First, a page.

If the findings in the sample and reality in the population match, the researchers’ inferences will be correct. However, if in any of the situations a type I or II error has been made, the inference will be incorrect.
To understand the statistical significance of Type I error, let us look at this example.
In this hypothesis, a driver wants to determine the relationship between him getting a new driving wheel and the number of passengers he carries in a week.
Now, if the number of passengers he carries in a week increases after he got a new driving wheel than the number of passengers he carried in a week with the old driving wheel, this driver might assume that there is a relationship between the new wheel and the increase in the number of passengers and support the alternative hypothesis.
However, the increment in the number of passengers he carried in a week, might have been influenced by chance and not by the new wheel which results in type I error.
By this indication, the driver should have supported the null hypothesis because the increment of his passengers might have been due to chance and not fact.
For Type II error and statistical power, let us assume a hypothesis where a farmer that rears birds assumes none of his birds have bird-flu. He observes his birds for four days to find out if there are symptoms of the flu.
If after four days, the farmer sees no symptoms of the flu in his birds, he might assume his birds are indeed free from bird flu whereas the bird flu might have affected his birds and the symptoms are obvious on the sixth day.
By this indication, the farmer accepts that no flu exists in his birds. This leads to a type II error where it supports the null hypothesis when it is in fact false.
Both Type I and type II errors could be worse based on the type of research being conducted.
A Type I error means an incorrect assumption has been made when the assumption is in reality not true. The consequence of this is that other alternatives are disapproved of to accept this conclusion. A type II error implies that a null hypothesis was not rejected. This means that a significant outcome wouldn’t have any benefit in reality.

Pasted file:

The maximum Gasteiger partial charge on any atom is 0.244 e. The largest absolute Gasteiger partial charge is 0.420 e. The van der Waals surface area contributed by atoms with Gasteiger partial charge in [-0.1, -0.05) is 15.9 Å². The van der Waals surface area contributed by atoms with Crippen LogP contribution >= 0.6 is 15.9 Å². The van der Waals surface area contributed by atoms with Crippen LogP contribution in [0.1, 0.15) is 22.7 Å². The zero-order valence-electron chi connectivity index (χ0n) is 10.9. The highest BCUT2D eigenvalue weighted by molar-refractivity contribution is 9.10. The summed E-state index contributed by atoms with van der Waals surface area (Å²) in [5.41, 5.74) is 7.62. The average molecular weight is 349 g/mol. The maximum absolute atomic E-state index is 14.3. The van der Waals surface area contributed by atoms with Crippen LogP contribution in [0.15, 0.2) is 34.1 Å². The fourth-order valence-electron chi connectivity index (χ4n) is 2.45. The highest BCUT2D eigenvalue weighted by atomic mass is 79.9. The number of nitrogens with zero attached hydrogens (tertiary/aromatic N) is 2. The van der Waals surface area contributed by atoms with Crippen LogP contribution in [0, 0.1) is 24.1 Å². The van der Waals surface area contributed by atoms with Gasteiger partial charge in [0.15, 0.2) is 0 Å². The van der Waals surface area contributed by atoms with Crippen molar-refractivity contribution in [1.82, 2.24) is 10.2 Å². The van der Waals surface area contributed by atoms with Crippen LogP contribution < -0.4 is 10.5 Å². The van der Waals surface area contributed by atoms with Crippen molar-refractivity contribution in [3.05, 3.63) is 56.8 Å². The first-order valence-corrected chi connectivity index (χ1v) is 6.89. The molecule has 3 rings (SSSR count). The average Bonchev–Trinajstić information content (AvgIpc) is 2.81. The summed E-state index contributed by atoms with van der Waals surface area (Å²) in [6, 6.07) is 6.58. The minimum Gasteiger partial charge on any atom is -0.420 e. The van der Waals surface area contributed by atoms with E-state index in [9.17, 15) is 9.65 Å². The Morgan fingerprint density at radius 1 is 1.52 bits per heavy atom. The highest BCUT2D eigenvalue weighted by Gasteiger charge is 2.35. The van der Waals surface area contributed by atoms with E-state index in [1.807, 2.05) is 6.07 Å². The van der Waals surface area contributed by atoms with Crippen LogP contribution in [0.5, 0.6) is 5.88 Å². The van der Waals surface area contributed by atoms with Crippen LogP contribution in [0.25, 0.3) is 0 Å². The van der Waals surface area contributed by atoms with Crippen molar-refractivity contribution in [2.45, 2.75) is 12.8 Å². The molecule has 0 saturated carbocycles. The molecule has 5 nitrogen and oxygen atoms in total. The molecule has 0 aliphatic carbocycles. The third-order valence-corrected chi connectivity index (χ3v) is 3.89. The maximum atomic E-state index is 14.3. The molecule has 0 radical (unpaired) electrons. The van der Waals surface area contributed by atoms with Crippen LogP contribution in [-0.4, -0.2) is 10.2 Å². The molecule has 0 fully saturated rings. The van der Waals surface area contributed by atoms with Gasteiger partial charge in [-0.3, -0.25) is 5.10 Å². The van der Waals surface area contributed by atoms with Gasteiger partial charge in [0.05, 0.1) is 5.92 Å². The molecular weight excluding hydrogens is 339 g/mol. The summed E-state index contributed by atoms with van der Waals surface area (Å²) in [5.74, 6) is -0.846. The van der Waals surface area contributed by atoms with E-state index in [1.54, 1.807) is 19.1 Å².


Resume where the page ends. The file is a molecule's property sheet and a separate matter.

A Type I error however may be terrible for statisticians. It is difficult to decide which of the errors is worse than the other but both types of errors could do enough damage to your research.
Small or large sample size does not affect type I error. So sample size will not increase the occurrence of Type I error.
The only principle is that your test has a normal sample size. If the sample size is small in Type II errors, the level of significance will decrease.
This may cause a false assumption from the researcher and discredit the outcome of the hypothesis testing.
Statistical power is used in type II to deduce the measurement error. This is because random errors reduce the statistical power of hypothesis testing. Not only that, the larger the size of the effect, the more detectable the errors are.
The statistical power of a hypothesis increases when the level of significance increases. The statistical power also increases when a larger sample size is being tested thereby reducing the errors. If you want the risk of Type II error to reduce, increase the level of significance of the test.
Statistical significance relates to Type I error. Researchers sometimes assume that the outcome of a test is statistically significant when they are not and the researcher then rejects the null hypothesis. The fact is, the outcome might have happened due to chance.
A type I error decreases when a lower significance level is set.
If your test power is lower compared to the significance level, then the alternative hypothesis is relevant to the statistical significance of your test, then the outcome is relevant.
In this article, we have extensively discussed Type I error and Type II error. We have also discussed their causes, the probabilities of their occurrence, and how to avoid them. We have seen that both Types of errors have their usefulness and limitations. The best approach as a researcher is to know which to apply and when.
You may also like:
Simple guide on pure or basic research, its methods, characteristics, advantages, and examples in science, medicine, education and psychology
The process of research validation involves testing and it is in this context that we will explore hypothesis testing.
We are going to discuss alternative hypotheses and null hypotheses in this post and how they work in research.
In this article, we will discuss the concept of internal validity, some clear examples, its importance, and how to test it.